Possible Breaches of Privacy 2 for 1 With Discount Card
According to an AP story, seen here, the Centers for Disease Control and Prevention (CDC) used supermarket shopper-card’s to help pinpoint the source of a recent salmonella outbreak. This was the first time that this tool in the CDC’s arsenal was used to locate the specific tainted product and certainly saved lives by more quickly identifying the problem item: pepper used to season salami. Stores even used the data to send out notices to customers with the salami in their purchase history.
Currently, the CDC relies on victims to volunteer their information. As most food borne pathogen victims want answers, they are sure to comply. However, others fear that the government will have its hands on personal information. Conceivably, the U.S. Government could use this data to determine how many and which Medicare and Medicaid recipients are eating sugary, fatty or generally unhealthy foods. What is more, if the U.S. Government institutes some form of national healthcare, this information could theoretically be used to alter health premiums. With a nation that is seemingly against government intrusion into its personal life, this kind of data source could prove politically, and possibly constitutionally, problematic.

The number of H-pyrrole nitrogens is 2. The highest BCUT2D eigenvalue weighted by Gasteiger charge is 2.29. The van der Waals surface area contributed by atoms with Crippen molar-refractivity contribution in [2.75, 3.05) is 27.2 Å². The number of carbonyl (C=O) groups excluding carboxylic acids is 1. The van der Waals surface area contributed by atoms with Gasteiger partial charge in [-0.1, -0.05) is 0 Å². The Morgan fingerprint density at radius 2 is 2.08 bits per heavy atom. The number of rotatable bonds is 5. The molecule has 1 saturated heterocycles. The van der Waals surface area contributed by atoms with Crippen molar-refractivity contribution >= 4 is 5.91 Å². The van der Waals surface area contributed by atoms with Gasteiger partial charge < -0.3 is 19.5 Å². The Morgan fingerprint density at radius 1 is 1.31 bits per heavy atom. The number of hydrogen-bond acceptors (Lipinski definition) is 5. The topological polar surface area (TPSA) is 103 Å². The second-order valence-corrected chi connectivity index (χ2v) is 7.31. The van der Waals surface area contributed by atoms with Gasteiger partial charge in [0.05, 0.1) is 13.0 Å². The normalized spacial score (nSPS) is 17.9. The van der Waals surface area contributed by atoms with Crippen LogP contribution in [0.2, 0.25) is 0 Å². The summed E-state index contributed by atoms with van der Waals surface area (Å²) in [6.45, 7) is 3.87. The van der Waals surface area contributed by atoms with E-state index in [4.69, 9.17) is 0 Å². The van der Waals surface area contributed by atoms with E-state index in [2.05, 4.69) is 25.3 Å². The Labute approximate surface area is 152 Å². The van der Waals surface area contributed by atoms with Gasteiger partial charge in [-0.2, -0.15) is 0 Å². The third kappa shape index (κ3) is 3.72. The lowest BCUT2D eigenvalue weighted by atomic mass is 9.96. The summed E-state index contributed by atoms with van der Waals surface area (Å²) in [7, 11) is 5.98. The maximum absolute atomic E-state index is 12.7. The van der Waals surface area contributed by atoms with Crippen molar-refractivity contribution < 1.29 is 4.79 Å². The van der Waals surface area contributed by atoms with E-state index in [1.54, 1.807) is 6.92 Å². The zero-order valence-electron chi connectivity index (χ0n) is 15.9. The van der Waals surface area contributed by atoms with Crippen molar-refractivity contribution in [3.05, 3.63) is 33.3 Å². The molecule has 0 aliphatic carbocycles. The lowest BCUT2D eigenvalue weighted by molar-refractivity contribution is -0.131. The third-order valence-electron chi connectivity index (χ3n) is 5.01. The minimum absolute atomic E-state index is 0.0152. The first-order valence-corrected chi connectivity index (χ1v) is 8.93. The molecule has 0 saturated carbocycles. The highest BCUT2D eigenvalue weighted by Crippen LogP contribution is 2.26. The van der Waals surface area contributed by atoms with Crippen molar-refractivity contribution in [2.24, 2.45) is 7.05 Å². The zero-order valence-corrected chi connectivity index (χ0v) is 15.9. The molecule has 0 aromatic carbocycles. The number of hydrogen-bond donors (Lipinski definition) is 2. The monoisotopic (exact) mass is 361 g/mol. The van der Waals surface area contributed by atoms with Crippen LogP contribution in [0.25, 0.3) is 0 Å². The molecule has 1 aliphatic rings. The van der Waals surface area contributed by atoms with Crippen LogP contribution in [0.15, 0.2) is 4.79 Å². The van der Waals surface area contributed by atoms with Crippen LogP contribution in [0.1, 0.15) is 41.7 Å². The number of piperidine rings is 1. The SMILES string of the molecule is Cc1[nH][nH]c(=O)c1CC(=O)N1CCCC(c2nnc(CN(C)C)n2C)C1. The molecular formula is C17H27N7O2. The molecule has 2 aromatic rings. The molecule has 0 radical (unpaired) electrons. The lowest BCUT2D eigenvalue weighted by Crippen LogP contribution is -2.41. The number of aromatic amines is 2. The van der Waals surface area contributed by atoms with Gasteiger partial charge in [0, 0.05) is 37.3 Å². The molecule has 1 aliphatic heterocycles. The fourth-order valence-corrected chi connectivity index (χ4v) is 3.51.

Despite the fact that the records are “treated with the same confidentiality as medical records” (AP Story), privacy concerns are present. This is somewhat similar to the airport full-body scanner situation. There is a clear benefit to giving up a drop of privacy, but the fear comes from the ever-present slippery slope. How many times can we justify a small breach of privacy until the right of privacy has eroded away to nothing? Supermarket shopper-cards are elective, just like flying, so those with great privacy fears can choose not to sign up for them. Still, it never hurts to take a second look at a government action and determine how far of a slide it will be down that slope.